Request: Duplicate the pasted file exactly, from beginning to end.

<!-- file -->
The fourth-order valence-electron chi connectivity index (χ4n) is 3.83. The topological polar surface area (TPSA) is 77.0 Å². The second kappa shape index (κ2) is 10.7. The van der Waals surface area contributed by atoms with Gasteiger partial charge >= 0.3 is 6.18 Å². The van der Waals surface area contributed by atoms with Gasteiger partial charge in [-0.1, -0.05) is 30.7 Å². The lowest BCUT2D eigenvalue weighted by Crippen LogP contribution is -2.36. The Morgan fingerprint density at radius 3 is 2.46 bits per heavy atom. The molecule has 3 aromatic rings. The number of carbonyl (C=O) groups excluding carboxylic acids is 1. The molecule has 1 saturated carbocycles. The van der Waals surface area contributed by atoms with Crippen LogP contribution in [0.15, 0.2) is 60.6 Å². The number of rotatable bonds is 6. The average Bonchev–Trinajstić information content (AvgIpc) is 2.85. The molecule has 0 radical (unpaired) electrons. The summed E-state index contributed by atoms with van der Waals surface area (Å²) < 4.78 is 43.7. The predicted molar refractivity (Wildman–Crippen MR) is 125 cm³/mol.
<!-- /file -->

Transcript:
The fourth-order valence-electron chi connectivity index (χ4n) is 3.83. The topological polar surface area (TPSA) is 77.0 Å². The second kappa shape index (κ2) is 10.7. The van der Waals surface area contributed by atoms with Gasteiger partial charge >= 0.3 is 6.18 Å². The van der Waals surface area contributed by atoms with Gasteiger partial charge in [-0.1, -0.05) is 30.7 Å². The lowest BCUT2D eigenvalue weighted by Crippen LogP contribution is -2.36. The Morgan fingerprint density at radius 3 is 2.46 bits per heavy atom. The molecule has 3 aromatic rings. The number of carbonyl (C=O) groups excluding carboxylic acids is 1. The molecule has 1 saturated carbocycles. The van der Waals surface area contributed by atoms with Crippen LogP contribution in [0.15, 0.2) is 60.6 Å². The number of rotatable bonds is 6. The average Bonchev–Trinajstić information content (AvgIpc) is 2.85. The molecule has 0 radical (unpaired) electrons. The summed E-state index contributed by atoms with van der Waals surface area (Å²) < 4.78 is 43.7. The predicted molar refractivity (Wildman–Crippen MR) is 125 cm³/mol.